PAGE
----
Title: The Hormonal System

Key words: glands, hormones, pituitary, thyroid, pancreas, pineal, testis, ovary, thymus, adrenal

Date: July 2000

Category: 6. The Body

Type: Article

Author: DJE Candlish

 

The Hormonal System

 

Introduction

The hormonal system has a varied range of functions, usually involving slower or longer term processes than the nervous system. These include growth and sexual maturation, menstruation and digestion.

The system consists of a number of ductless glands, which release hormones directly into the bloodstream. These include:

Hormones are chemical messengers which stimulate or suppress activity in their target organs, tissues or metabolic processes. Their effects are slower and more generalised than those of the nervous system. Most hormones are proteins which are synthesised in specialised cells in the gland. Some glands secrete more than one hormone and some hormones affect more than one target organ or process, so the interplay between glands, body systems and hormones can be complex.

While the pituitary gland is considered to be the master gland, the hypothalamus is often called the conductor of the hormonal orchestra, as it co-ordinates the activities of the pituitary and other glands. This indicates the interaction between the nervous and hormonal systems. Negative feedback systems control the levels of each hormone in the blood, to keep a balance between secretion and destruction. Most hormones are destroyed in the liver.

 

The pituitary

This is a pea sized gland located directly below the hypothalamus and connected to it by a thin stalk. It rests on the sphenoid bone at the base of the skull. It has two anatomically and functionally distinct sections, the posterior lobe or neurohypophysis and the anterior lobe or adenohypophysis.

The neurohypophysis

The neurohypophysis is different to most other glands, as it consists of a special type of glial cell. Many of the neurones in the hypothalamus terminate between these cells. Their cell bodies produce the hormones which are carried along axons via the pituitary stalk to fibre ends in the pituitary. Here the hormones are secreted and absorbed in the capillary network. The hormones involved are antidiuretic hormone (ADH) and oxytocin.

Antidiuretic hormone is released in response to any increase in the concentration of the blood. It increases the permeability of kidney tubules to water, so more water is reabsorbed. This makes the blood less concentrated and the urine more concentrated, to avoid the body becoming dehydrated. Once the blood is back to normal concentration, secretion of ADH stops.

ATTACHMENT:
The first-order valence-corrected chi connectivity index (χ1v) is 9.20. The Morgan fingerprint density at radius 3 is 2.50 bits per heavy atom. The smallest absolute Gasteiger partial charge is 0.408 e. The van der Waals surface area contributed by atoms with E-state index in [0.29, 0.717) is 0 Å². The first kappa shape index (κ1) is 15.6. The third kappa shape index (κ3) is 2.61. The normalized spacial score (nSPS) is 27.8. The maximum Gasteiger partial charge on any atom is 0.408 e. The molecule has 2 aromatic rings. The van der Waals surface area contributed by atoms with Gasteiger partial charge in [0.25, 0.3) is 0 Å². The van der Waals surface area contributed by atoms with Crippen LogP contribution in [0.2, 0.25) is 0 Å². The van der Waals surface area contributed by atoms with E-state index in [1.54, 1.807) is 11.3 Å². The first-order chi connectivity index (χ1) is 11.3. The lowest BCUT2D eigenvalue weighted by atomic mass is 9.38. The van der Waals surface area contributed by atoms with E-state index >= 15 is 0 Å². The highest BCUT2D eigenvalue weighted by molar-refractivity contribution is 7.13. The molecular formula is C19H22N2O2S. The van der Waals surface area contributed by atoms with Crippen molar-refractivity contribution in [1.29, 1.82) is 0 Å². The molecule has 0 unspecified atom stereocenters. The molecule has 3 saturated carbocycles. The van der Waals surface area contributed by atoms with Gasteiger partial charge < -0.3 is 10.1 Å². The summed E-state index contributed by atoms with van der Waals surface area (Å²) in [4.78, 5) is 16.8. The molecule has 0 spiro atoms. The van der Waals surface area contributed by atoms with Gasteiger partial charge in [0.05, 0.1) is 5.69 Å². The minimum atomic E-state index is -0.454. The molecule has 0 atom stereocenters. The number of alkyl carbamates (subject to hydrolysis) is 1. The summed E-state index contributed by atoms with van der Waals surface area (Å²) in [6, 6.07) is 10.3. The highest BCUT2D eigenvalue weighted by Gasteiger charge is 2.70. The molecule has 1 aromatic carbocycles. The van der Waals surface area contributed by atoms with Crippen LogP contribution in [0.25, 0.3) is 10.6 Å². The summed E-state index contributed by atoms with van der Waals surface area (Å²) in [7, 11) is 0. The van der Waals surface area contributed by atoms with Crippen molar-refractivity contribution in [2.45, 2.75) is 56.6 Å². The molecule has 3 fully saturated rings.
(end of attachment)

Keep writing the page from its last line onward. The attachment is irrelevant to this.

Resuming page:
Oxytocin is produced towards the end of pregnancy. It stimulates contraction in smooth muscle like that of the uterine wall. The sex hormone progesterone makes smooth muscle insensitive to oxytocin. When progesterone levels fall as delivery begins, oxytocin starts the contractions known as labour.

After the birth, the contractions continue, to expel the placenta (afterbirth). Even then oxytocin continues to be secreted, as it also stimulates milk production. A baby sucking on the nipple increases oxytocin secretion and increases the flow of milk it receives.

The adenohypophysis

There are glandular cells in this part of the pituitary, under the direct control of the hypothalamus. Nerves in the hypothalamus secrete specific releasing factors for each of the seven hormones the adenohypophysis secretes. These are of two types, the first stimulating or regulating the function of other glands (trophic hormones), the second having a direct effect on certain body functions (effector hormones):

 

Trophic hormones:

 

Effector hormones:

Growth hormone or somatotrophin stimulates the growth of all tissues, increasing cell division and cell growth. Melanocyte stimulating hormone is thought to be responsible for the normal intra-uterine colour of the skin. Mammary stimulating hormone stimulates the development of the breasts and lactation after childbirth. Luteotrophic hormone has the same structure as PRH but has a different name to indicate its second function - preserving and increasing secretion from the corpus luteum in early pregnancy.

 

The thyroid gland

The thyroid gland is located below the thyroid cartilage in the neck. It is butterfly shaped, with the lobes of the gland as 'wings'. The glandular tissue is arranged around a number of colloid-filled cavities in a follicular structure with an extensive capillary network. The thyroid produces two hormones, thyronine and calcitonin. Thyronine has two forms - tri-iodothyronine and thyroxine which contain 3 and 4 iodine atoms respectively.

As thyronine is produced, it is stored in the colloid. When TSH is released by the pituitary, it stimulates release of thyronine into the capillaries. When thronine reaches the body tissues, it increases the metabolic rate of cells and stimulates protein synthesis.

Calcitonin is produced in different cells of the thyroid and is secreted directly into the bloodstream. It is released when the calcium (Ca++) concentration in the blood increases. Calcitonin decreases blood Ca++ by depositing calcium in bone, decreasing reabsorption in the kidney and finally by decreasing intestinal absorption. As soon as blood Ca++ levels are normal, calcitonin secretion stops again.

The parathyroid glands

The parathyroid glands are located on the four 'wing tips' of the thyroid. They consist of epithelial tissue surrounded by capillaries and connective tissue. The hormone secreted by the parathyroids is parathyroid hormone (PTH) or parathyrin. It has the opposite effect to calcitonin and is released in response to a drop in blood Ca++ levels.

Between them, calcitonin and PTH keep the Ca++ level of the blood within defined limits, to maintain normal bone metabolism and muscle function.